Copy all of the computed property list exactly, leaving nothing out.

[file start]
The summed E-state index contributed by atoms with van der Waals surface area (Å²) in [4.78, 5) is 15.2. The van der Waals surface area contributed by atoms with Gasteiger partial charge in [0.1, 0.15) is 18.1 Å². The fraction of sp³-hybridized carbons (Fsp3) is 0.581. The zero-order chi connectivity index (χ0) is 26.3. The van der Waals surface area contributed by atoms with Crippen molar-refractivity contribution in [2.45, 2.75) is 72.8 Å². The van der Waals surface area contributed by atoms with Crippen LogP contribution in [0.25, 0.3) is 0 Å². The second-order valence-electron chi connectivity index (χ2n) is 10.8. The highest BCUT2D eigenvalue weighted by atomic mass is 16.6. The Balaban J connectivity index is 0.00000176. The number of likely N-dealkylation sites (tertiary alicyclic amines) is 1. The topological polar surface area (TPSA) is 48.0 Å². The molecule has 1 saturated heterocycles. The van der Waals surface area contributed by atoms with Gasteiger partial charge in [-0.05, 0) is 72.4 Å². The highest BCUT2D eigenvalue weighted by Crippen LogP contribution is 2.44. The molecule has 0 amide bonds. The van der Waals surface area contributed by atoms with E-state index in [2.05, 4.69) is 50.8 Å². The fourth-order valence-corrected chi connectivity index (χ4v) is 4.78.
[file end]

The summed E-state index contributed by atoms with van der Waals surface area (Å²) in [4.78, 5) is 15.2. The van der Waals surface area contributed by atoms with Gasteiger partial charge in [0.1, 0.15) is 18.1 Å². The fraction of sp³-hybridized carbons (Fsp3) is 0.581. The zero-order chi connectivity index (χ0) is 26.3. The van der Waals surface area contributed by atoms with Crippen molar-refractivity contribution in [2.45, 2.75) is 72.8 Å². The van der Waals surface area contributed by atoms with Crippen LogP contribution in [0.25, 0.3) is 0 Å². The second-order valence-electron chi connectivity index (χ2n) is 10.8. The highest BCUT2D eigenvalue weighted by atomic mass is 16.6. The Balaban J connectivity index is 0.00000176. The number of likely N-dealkylation sites (tertiary alicyclic amines) is 1. The topological polar surface area (TPSA) is 48.0 Å². The molecule has 1 saturated heterocycles. The van der Waals surface area contributed by atoms with Gasteiger partial charge in [-0.05, 0) is 72.4 Å². The highest BCUT2D eigenvalue weighted by Crippen LogP contribution is 2.44. The molecule has 0 amide bonds. The van der Waals surface area contributed by atoms with E-state index in [2.05, 4.69) is 50.8 Å². The fourth-order valence-corrected chi connectivity index (χ4v) is 4.78.